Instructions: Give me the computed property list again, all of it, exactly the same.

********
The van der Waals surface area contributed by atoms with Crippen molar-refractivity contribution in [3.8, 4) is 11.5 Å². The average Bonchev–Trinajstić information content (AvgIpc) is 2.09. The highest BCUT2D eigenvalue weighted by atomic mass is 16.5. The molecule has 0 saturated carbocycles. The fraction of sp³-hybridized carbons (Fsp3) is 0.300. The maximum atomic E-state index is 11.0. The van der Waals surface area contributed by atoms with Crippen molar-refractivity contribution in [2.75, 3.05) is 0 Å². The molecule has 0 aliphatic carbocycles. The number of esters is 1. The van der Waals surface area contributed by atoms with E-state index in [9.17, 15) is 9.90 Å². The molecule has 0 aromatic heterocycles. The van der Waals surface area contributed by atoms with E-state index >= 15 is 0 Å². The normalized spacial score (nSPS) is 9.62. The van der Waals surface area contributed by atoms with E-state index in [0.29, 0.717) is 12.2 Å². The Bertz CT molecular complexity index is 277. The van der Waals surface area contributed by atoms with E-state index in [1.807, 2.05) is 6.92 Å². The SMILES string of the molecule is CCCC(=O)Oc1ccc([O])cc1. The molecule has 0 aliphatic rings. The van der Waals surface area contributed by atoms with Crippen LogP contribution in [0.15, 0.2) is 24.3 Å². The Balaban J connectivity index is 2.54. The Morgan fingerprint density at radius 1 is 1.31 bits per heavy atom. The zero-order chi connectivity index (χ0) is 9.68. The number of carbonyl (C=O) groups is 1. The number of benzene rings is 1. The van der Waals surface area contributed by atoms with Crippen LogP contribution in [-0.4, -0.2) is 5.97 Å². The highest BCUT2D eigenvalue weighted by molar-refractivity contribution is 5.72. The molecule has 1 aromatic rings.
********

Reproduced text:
The van der Waals surface area contributed by atoms with Crippen molar-refractivity contribution in [3.8, 4) is 11.5 Å². The average Bonchev–Trinajstić information content (AvgIpc) is 2.09. The highest BCUT2D eigenvalue weighted by atomic mass is 16.5. The molecule has 0 saturated carbocycles. The fraction of sp³-hybridized carbons (Fsp3) is 0.300. The maximum atomic E-state index is 11.0. The van der Waals surface area contributed by atoms with Crippen molar-refractivity contribution in [2.75, 3.05) is 0 Å². The molecule has 0 aliphatic carbocycles. The number of esters is 1. The van der Waals surface area contributed by atoms with E-state index in [9.17, 15) is 9.90 Å². The molecule has 0 aromatic heterocycles. The van der Waals surface area contributed by atoms with E-state index >= 15 is 0 Å². The normalized spacial score (nSPS) is 9.62. The van der Waals surface area contributed by atoms with E-state index in [0.29, 0.717) is 12.2 Å². The Bertz CT molecular complexity index is 277. The van der Waals surface area contributed by atoms with E-state index in [1.807, 2.05) is 6.92 Å². The SMILES string of the molecule is CCCC(=O)Oc1ccc([O])cc1. The molecule has 0 aliphatic rings. The van der Waals surface area contributed by atoms with Crippen LogP contribution in [0.15, 0.2) is 24.3 Å². The Balaban J connectivity index is 2.54. The Morgan fingerprint density at radius 1 is 1.31 bits per heavy atom. The zero-order chi connectivity index (χ0) is 9.68. The number of carbonyl (C=O) groups is 1. The number of benzene rings is 1. The van der Waals surface area contributed by atoms with Crippen LogP contribution in [-0.4, -0.2) is 5.97 Å². The highest BCUT2D eigenvalue weighted by molar-refractivity contribution is 5.72. The molecule has 1 aromatic rings.